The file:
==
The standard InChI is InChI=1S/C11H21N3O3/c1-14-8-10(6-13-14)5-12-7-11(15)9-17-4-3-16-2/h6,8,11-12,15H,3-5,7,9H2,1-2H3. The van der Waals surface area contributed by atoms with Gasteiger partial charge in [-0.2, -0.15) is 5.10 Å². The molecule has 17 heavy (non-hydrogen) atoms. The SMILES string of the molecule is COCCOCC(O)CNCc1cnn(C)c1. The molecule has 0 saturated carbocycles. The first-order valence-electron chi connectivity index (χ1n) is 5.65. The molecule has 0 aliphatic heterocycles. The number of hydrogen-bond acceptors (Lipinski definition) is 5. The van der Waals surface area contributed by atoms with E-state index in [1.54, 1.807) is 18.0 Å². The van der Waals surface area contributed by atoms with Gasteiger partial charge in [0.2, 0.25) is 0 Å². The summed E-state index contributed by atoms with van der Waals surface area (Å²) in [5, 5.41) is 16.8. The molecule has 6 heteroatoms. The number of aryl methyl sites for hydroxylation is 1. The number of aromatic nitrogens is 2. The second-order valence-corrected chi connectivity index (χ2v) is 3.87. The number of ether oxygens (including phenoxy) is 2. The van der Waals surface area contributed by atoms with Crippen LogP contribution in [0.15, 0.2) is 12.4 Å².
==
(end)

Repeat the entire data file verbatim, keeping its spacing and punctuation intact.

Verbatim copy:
The standard InChI is InChI=1S/C11H21N3O3/c1-14-8-10(6-13-14)5-12-7-11(15)9-17-4-3-16-2/h6,8,11-12,15H,3-5,7,9H2,1-2H3. The van der Waals surface area contributed by atoms with Gasteiger partial charge in [-0.2, -0.15) is 5.10 Å². The molecule has 17 heavy (non-hydrogen) atoms. The SMILES string of the molecule is COCCOCC(O)CNCc1cnn(C)c1. The molecule has 0 saturated carbocycles. The first-order valence-electron chi connectivity index (χ1n) is 5.65. The molecule has 0 aliphatic heterocycles. The number of hydrogen-bond acceptors (Lipinski definition) is 5. The van der Waals surface area contributed by atoms with E-state index in [1.54, 1.807) is 18.0 Å². The van der Waals surface area contributed by atoms with Gasteiger partial charge in [0.2, 0.25) is 0 Å². The summed E-state index contributed by atoms with van der Waals surface area (Å²) in [5, 5.41) is 16.8. The molecule has 6 heteroatoms. The number of aryl methyl sites for hydroxylation is 1. The number of aromatic nitrogens is 2. The second-order valence-corrected chi connectivity index (χ2v) is 3.87. The number of ether oxygens (including phenoxy) is 2. The van der Waals surface area contributed by atoms with Crippen LogP contribution in [0.15, 0.2) is 12.4 Å².